The Law Firm That New Yorkers Trust

Home » Blog » Divorce » What Will Happen To My Pension After A Divorce?

What Will Happen To My Pension After A Divorce?

Police officers, firefighters and other public servants are usually eligible for a retirement pension.

Although this benefit has expanded over the years in many ways, New York City’s employees have been eligible for these pensions for a long time. A person’s role in the City’s government determines which of the City’s five pension programs the person qualifies for.

Public servants who work in other communities around New York may also draw pensions.

Pensions are generally considered marital property subject to division

In a divorce, the value of a municipal employee’s pension may be considered marital property which the court is supposed to divide equitably.

In many cases, the former spouse’s equitable share of a pension will be half the value of the pension which the public employee accrued while the couple was married. In other words, a city employee will keep outright that portion of the pension which he or she earned before or after his or her marriage to the former spouse.

However, it is important to remember that this formula is not set in stone. Both the couple and the courts are able to modify it or even to ignore it and come up with a different formula.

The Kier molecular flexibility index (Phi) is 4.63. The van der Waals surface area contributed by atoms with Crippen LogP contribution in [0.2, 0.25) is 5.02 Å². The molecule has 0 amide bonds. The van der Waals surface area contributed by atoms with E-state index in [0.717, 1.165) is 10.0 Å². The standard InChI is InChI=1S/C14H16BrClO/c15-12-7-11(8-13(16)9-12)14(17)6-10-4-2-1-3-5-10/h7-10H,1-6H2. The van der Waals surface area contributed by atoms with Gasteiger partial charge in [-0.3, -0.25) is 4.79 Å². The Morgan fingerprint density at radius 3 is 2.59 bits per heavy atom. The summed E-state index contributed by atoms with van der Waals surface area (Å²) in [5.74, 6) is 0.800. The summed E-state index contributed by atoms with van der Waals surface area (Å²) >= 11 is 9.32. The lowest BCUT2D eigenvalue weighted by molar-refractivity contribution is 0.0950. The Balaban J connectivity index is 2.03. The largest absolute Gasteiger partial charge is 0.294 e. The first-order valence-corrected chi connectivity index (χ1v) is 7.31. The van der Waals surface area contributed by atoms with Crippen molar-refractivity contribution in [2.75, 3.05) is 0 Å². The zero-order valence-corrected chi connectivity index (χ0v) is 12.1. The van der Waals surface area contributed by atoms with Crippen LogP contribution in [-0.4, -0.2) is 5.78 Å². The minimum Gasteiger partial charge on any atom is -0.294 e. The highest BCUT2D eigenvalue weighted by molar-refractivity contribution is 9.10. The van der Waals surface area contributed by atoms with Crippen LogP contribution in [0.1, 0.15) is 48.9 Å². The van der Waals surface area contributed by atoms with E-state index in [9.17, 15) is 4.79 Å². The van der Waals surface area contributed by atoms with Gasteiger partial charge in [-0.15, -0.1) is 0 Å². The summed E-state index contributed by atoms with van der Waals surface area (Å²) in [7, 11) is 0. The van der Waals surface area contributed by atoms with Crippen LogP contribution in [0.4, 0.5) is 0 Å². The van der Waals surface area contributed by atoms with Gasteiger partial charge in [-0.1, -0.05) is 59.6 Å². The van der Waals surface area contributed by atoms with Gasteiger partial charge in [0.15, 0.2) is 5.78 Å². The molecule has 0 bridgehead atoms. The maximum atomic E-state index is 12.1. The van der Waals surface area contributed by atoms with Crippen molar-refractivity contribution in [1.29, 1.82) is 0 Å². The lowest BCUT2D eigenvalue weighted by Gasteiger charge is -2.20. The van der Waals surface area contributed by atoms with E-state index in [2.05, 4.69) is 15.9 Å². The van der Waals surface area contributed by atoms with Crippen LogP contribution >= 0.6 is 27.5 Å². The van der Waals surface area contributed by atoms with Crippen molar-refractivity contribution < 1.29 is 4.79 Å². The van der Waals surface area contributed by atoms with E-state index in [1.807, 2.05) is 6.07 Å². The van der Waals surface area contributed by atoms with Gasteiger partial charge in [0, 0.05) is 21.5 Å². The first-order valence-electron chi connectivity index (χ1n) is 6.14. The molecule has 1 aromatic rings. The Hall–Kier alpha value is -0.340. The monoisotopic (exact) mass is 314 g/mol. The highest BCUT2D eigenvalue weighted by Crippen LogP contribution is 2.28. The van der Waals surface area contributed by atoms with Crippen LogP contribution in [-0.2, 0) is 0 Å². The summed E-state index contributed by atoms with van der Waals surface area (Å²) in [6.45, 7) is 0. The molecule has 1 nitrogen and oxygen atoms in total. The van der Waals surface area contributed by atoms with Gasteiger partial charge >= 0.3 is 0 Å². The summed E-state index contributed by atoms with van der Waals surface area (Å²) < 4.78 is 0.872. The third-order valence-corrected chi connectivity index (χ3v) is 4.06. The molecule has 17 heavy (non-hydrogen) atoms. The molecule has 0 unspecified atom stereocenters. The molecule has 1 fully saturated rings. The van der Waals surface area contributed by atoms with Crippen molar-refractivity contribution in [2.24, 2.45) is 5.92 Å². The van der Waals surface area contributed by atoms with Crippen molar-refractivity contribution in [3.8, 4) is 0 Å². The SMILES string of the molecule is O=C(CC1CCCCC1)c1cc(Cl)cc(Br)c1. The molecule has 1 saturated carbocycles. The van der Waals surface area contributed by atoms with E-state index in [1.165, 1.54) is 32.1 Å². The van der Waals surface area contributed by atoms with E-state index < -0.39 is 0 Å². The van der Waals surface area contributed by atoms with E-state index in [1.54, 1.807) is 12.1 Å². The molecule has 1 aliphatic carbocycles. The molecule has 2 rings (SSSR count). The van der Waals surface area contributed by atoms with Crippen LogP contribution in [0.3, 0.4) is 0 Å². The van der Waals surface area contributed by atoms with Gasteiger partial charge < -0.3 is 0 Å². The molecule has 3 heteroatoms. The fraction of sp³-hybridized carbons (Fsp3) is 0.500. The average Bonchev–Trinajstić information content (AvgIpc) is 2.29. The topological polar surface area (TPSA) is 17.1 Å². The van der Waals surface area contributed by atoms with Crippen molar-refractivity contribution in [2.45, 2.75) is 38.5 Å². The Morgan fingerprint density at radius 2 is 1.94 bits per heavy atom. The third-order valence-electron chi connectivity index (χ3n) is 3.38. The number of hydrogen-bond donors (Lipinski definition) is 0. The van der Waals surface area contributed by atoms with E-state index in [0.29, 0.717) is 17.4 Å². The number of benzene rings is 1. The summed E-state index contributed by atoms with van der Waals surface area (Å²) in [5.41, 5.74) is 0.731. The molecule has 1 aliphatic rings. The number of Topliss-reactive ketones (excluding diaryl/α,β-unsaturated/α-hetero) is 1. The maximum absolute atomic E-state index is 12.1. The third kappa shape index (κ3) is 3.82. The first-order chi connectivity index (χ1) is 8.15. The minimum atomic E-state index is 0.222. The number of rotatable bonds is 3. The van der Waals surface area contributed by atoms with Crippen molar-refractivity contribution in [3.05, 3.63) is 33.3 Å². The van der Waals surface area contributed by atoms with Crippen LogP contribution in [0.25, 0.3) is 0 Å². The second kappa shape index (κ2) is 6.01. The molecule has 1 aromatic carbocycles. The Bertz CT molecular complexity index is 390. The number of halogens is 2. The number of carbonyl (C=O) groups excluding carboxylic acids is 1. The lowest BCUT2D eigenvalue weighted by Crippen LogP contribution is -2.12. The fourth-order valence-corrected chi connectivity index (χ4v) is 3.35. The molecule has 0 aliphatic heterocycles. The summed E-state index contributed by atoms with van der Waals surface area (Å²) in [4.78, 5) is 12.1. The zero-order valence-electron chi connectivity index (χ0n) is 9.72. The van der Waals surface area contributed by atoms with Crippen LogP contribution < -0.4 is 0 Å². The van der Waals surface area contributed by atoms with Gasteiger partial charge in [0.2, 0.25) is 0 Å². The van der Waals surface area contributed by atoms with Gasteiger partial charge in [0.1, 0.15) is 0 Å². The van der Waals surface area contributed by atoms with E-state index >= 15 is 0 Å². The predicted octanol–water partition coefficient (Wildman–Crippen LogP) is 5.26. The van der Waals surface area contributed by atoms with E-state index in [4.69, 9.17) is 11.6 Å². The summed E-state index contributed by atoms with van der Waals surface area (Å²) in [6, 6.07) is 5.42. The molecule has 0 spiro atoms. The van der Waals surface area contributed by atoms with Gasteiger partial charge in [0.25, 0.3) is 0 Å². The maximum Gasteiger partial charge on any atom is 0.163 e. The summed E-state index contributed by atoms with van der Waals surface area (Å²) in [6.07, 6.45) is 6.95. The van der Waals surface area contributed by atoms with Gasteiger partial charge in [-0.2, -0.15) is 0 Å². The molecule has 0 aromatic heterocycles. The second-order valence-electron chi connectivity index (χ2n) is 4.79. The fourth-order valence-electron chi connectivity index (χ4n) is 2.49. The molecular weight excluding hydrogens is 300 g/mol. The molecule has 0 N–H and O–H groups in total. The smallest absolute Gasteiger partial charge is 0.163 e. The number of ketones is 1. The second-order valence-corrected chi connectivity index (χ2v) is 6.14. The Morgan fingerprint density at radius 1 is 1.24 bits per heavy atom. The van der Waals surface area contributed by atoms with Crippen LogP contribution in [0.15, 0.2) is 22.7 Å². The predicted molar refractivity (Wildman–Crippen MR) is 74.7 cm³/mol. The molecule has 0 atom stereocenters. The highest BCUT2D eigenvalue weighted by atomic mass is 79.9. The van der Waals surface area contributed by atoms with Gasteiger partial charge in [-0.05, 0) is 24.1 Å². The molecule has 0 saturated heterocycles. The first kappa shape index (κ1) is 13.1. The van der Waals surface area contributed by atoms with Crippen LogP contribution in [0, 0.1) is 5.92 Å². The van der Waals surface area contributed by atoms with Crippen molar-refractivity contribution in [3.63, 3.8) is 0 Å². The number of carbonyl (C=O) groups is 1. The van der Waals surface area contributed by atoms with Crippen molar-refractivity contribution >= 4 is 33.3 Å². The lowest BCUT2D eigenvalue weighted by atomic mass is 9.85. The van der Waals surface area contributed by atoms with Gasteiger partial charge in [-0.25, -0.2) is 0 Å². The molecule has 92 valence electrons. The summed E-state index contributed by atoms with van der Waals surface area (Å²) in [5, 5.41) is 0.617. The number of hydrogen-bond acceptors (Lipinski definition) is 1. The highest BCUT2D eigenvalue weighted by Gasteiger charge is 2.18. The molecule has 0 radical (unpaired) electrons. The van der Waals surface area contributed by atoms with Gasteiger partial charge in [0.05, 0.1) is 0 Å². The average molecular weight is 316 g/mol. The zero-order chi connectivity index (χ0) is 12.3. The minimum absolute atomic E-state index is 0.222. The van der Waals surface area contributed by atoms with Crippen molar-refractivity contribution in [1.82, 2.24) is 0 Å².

Dividing a pension can be hard to do in practice

Moreover, splitting a pension with one’s ex-spouse can be a difficult thing to do in practice. In some cases, for example, it may be important to figure out the present-day lump sum value of a retirement pension. Usually, a financial expert will have to help with this step.

Assuming the couple decides to divide the pension instead of negotiating some other solution, one of them will need to prepare a proper Domestic Relations Order so that the administrator of the plan has authority to divide the pension without adverse tax consequences.




Recent Posts

How Can We Help?

Get started with an initial case evaluation.

Fields marked with an * are required

© 2023Cedeño Law Group, PLLC. All Rights Reserved.